Homework Help

all in all what moral does the canter burry tale's give to each of us?i was ask to make...

user profile pic

erickson04 | Student, Undergraduate | eNotes Newbie

Posted October 10, 2007 at 8:55 AM via web

dislike 1 like

all in all what moral does the canter burry tale's give to each of us?

i was ask to make a book report about the canter burry tale's and after reading all the stories of it, i still think what would be the main moral of canter burry tales.

2 Answers | Add Yours

user profile pic

jamie-wheeler | College Teacher | eNotes Employee

Posted October 10, 2007 at 9:40 AM (Answer #1)

dislike 0 like

Chaucer's tales are chiefly (but loosely based) on biblical morality.  Characters are either punished or rewarded for their adherence to moral law.  The audience should take something away from the lessons learned by each character.  (Though it should definitely be pointed out that Chaucer has his gripes with clerical rule.)

Consider for example, the Physicians tale.  He concludes his story with the biblical maxim, "the wages of sin is death."  The Prioress, who considers cold-blooded murder, must die.  The Friar tales stories about people whose greed leads to their downfall.  For every moral sin, a punishment is doled out.  For example, while promiscuity itself is not often punished, the sinner is punished nonetheless in some other way.  For example, the Miller who attempts robbery is punished by having those he tried to steal from sleep with his wife.

Sources:

user profile pic

sagetrieb | College Teacher | (Level 3) Educator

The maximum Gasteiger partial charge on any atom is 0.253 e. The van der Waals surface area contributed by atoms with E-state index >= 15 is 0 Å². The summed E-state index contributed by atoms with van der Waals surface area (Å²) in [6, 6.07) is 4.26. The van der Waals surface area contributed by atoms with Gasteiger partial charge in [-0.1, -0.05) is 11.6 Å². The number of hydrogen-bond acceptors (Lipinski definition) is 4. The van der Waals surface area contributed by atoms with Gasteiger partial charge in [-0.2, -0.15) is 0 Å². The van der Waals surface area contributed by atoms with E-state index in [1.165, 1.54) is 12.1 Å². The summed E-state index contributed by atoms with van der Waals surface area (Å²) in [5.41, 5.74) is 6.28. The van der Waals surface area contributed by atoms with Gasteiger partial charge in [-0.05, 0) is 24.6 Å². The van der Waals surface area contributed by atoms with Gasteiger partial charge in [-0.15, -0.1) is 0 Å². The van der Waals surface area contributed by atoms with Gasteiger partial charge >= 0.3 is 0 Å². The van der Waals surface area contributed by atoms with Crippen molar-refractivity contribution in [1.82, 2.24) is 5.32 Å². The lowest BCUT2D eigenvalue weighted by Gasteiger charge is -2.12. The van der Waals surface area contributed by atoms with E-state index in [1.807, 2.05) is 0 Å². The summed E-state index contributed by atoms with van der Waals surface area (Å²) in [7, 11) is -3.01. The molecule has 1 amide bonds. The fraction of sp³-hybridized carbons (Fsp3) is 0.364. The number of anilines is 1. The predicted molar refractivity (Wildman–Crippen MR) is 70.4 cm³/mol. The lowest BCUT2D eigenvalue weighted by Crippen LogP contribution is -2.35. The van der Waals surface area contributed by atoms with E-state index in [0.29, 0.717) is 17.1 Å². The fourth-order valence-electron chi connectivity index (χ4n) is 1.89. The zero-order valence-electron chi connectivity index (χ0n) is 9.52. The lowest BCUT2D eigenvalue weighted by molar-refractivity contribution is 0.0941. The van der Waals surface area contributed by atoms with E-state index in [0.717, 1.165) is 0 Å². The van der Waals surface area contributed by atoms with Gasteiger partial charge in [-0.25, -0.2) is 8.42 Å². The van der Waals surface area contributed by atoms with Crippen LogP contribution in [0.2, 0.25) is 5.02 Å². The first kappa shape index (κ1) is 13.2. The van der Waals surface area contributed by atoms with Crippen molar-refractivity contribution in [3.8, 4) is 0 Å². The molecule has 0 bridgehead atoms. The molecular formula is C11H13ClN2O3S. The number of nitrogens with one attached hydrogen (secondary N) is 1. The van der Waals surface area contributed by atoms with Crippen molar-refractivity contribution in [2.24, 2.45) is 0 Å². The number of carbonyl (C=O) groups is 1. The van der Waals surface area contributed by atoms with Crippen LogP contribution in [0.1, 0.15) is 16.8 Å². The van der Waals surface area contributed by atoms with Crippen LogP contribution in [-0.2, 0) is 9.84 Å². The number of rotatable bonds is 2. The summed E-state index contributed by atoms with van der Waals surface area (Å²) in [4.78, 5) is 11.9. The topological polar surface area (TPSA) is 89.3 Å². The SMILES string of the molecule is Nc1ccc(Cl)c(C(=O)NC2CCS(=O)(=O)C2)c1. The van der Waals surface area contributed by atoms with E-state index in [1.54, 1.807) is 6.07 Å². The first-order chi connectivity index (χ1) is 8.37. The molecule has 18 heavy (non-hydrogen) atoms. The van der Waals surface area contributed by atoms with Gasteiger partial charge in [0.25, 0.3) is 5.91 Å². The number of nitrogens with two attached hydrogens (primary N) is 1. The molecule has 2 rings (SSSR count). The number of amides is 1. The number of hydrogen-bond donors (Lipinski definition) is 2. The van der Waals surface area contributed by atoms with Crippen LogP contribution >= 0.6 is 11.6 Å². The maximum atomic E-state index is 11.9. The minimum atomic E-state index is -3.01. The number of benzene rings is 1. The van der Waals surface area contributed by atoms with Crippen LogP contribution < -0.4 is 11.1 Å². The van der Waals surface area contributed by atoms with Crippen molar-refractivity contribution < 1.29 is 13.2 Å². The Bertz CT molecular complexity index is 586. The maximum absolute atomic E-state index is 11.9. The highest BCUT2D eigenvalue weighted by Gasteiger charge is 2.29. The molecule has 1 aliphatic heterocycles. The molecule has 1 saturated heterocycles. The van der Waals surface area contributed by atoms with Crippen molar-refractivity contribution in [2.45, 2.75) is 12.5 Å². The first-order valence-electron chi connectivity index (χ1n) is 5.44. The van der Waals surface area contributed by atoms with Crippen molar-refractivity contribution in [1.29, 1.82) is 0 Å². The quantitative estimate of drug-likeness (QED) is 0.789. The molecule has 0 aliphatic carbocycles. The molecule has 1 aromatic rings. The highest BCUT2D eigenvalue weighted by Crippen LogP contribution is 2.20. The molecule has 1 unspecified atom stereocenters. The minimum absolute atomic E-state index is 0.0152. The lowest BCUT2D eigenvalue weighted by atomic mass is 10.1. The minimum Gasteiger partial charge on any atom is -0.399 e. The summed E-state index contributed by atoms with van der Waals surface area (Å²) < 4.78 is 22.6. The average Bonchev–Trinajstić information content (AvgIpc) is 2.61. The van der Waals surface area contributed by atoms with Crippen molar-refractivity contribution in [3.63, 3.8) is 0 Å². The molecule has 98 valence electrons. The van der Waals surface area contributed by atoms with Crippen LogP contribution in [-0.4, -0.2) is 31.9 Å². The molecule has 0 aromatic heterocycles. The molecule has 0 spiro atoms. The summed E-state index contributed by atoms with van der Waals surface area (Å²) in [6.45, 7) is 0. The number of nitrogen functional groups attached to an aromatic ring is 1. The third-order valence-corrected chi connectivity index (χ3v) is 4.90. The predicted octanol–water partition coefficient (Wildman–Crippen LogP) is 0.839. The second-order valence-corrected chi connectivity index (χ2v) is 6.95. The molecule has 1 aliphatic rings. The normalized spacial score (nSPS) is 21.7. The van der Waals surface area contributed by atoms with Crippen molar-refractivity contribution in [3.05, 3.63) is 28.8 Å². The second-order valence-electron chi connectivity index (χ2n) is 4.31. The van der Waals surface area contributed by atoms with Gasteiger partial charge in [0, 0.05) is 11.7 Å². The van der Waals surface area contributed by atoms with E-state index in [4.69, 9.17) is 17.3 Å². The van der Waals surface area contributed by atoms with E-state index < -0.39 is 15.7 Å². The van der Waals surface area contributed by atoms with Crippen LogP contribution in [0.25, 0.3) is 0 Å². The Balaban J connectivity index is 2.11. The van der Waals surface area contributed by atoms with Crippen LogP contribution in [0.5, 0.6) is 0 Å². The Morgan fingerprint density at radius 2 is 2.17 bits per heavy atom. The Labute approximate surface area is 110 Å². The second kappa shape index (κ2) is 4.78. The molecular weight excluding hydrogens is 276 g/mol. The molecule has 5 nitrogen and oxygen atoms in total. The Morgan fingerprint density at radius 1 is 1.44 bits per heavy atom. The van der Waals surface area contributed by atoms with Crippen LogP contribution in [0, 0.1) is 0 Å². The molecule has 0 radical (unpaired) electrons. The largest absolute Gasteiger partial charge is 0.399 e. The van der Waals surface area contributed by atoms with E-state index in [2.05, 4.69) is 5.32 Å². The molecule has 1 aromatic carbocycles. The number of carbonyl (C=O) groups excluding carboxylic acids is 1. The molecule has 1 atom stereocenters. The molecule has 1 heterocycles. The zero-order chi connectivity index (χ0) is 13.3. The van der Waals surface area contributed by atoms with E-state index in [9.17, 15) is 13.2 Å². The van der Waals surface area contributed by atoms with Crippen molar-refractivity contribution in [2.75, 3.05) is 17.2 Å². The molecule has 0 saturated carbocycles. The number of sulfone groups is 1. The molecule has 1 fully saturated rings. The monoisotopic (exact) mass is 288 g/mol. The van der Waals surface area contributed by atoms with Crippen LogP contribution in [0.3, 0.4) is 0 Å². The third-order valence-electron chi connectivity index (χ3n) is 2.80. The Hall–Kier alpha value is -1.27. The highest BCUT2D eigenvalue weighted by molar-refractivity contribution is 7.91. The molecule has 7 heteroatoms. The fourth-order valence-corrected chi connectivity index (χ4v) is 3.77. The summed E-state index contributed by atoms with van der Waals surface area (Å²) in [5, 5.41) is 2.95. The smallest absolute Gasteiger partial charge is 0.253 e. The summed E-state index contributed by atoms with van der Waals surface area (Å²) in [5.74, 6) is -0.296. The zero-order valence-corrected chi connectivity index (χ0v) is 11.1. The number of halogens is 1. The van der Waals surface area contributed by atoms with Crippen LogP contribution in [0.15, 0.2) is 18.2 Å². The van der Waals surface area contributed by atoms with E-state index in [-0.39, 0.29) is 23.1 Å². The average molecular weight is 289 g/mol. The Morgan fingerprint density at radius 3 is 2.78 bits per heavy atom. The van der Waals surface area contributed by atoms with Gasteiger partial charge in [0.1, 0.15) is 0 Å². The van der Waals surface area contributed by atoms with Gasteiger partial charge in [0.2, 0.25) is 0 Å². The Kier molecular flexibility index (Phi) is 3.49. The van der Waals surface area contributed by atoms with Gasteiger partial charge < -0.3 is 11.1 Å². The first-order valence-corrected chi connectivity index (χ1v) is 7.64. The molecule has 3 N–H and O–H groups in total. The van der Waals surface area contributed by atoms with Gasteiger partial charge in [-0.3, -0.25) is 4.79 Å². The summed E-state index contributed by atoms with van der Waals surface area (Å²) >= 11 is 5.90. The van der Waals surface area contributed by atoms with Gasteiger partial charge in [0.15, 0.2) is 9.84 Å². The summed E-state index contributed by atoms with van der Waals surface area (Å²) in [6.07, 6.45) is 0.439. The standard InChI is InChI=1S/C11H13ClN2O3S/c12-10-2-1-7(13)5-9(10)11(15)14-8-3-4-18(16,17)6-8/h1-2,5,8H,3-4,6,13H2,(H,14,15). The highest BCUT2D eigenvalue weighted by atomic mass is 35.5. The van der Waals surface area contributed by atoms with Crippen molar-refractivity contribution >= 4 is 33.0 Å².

Posted October 10, 2007 at 10:11 AM (Answer #2)

dislike 0 like

However, the tales need to be considered within the context of who tells them and what relationship that pilgrim might have with others.  The Wife's tale, for example, that true gentility and beauty goes beyond class and age, suggest a wistfulness of the part of the wife, now getting older, becoming less beautiful after 5 different husbands.  Her tale, too, begins with a knight raping a young woman.  The clerk's tale about patient Griselda needs to be considered within the context of his annoyance with the Wife for what she said about clerks in her prologue and Chaucer's "Envoy" that follows it. Consider some of the bawdier tales--as far as morals goes, they are rather slight, perhaps teaching the opposite of what the tale suggests.  Behind all of these different stories Chaucer has a very humanist view of his characters, willing to smile at them even while he criticizes them, and perhaps that tolerance and appreciation of life are the greatest moral lessons that unite these disparate tales.

Sources:

Join to answer this question

Join a community of thousands of dedicated teachers and students.

Join eNotes